Boosted sales, lower burnout and fatigue, and higher employee satisfaction – they’re just some of the potential benefits of a shorter working week, and now there’s data to prove it.
The four-day work week made global headlines after companies trialling the scheme in the US and Ireland saw impressive results. The six-month experiment – the largest pilot of the working pattern so far – saw more than 3,000 people working fewer hours for 100% pay. But would it work for the insurance industry?
“Every executive sitting at the top of an organization must come to grips with the reality that the workplace expectations are shifting. It's more quality-of-life focused, and less bottom-line focused,” said Jeff Arnold (pictured directly below), founder of Rightsure Insurance Group. The Arizona-based independent insurance agency has been named one of the Top Insurance Employers by Insurance Business America (IBA).
“When I was growing up, if your employer asked you for 50 hours, you gave them 60 hours. That's just how it was. But things are changing,” Arnold continued. “The number one thing leaders are going to be looking at is how does [a four-day work week] impact profitability.”
Insurance leaders have come to a crossroads with workplace set-ups in the wake of the COVID-19 pandemic. Many organizations are wrangling over hybrid schemes or even a full return to on-site work. A condensed work week could create fresh upheaval for employers. But for Arnold, the industry should keep an open mind.
“I am for anything that increases employee retention and productivity, and adds value to the organization,” he said. “People and culture matter, and you want to be a good workplace culture. But at the end of the day, you need to create a profit. If at some point, a strategy only trips one of those levers, then there’s a conflict.”
For Jenny Lopez-Rogina (pictured directly below), AVP and director of operations at Specialty Comp Insurance Solutions (SCIS), the issue really boils down to work-life balance. SCIS also made IBA’s list of Top Insurance Employers.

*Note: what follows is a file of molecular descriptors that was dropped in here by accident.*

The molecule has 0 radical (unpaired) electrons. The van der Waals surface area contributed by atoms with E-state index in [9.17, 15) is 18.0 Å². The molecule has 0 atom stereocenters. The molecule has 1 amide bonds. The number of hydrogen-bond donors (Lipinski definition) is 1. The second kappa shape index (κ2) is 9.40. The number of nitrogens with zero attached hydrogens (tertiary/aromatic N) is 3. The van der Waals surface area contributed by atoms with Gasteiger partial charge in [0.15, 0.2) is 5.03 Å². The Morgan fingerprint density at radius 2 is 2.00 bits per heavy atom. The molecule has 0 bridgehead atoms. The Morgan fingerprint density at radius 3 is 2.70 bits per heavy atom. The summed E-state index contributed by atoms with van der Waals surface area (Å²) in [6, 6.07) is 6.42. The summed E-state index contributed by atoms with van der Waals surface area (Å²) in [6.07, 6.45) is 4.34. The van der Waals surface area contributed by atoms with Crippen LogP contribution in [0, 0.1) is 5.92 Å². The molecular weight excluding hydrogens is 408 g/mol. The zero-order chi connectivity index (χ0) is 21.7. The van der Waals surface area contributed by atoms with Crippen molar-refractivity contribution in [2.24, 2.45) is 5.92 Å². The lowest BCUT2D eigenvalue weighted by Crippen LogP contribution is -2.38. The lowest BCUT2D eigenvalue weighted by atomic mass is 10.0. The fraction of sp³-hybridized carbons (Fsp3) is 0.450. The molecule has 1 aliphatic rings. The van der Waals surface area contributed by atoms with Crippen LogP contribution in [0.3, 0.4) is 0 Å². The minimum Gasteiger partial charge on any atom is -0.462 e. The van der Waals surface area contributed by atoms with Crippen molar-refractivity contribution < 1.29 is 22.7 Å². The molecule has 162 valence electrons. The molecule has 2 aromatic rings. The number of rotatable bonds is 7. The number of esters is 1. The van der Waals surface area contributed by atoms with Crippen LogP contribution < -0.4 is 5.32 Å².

“We are a service-based organization and highly customer-focused. Instead of zeroing in on the number of days in a work week, I like to examine the necessary work-life balance components that would keep employees engaged and productive while also being available to our customers,” Lopez-Rogina said.
None of the companies that participated in the four-day work week pilot, most in the UK are going back to the five-day model. But the data set is still small, Arnold argued. “We need more studies. I don't think we have definitive North American feedback yet,” he said.
“Our industry is bound to effective dates and last-minute quote requests. The turnaround time in our business is one of the key drivers of success,” Lopez-Rogina added, saying that SCIS has embraced a five-day work week with built-in flexibility.
The buzz around the four-day work week comes amid a global insurance talent war. Talent recruitment and retention, already an urgent priority for insurance companies, have become more challenging since the pandemic re-shuffled workers’ priorities and ushered a ‘Great Resignation’.
Naturally, organizations are assessing all the tools available to attract the best talent and create the workplace culture that entices them to stay. One step towards achieving this is collaborating with current employees.
“Ask the questions to your people. Don’t implement a top-down approach over how the workplace is going to look, but gather feedback and insight,” Arnold advised. “You have to always be ‘re-recruiting’ your existing people because if you don’t, someone else is going to.”
Lopez-Rogina said that organizations should encourage employees to work smarter, not harder. “A flexible workweek that offers work-life balance is a good formula to success,” she told Insurance Business. “Allow employees to fit in that run or walk in the morning before plugging in or attend their kids’ play at school. A happy, less stressed employee is one that is productive, engaged, and loyal.”
Arnold stressed giving employees the two kinds of income that they need to feel secure in organizations: their financial compensation, and what he calls “psychic income.”
“Psychic income is equally as important as money. It is letting people know they're valued and appreciated, as well as showing them where they're at. A great coach is great because he tells you what you don't want to hear. We must be coaching and counselling our employees,” Arnold said.
Unlike financial compensation, psychic income – in the form of regular feedback, praise, and leadership and learning opportunities – can be more freely given.
“As an organization, we are highly transparent and honest with our employees, and our culture is one that provides a conflict-free environment with a high level of trust,” Lopez-Rogina said. “We take every opportunity to thank our team and let them know that they are appreciated.”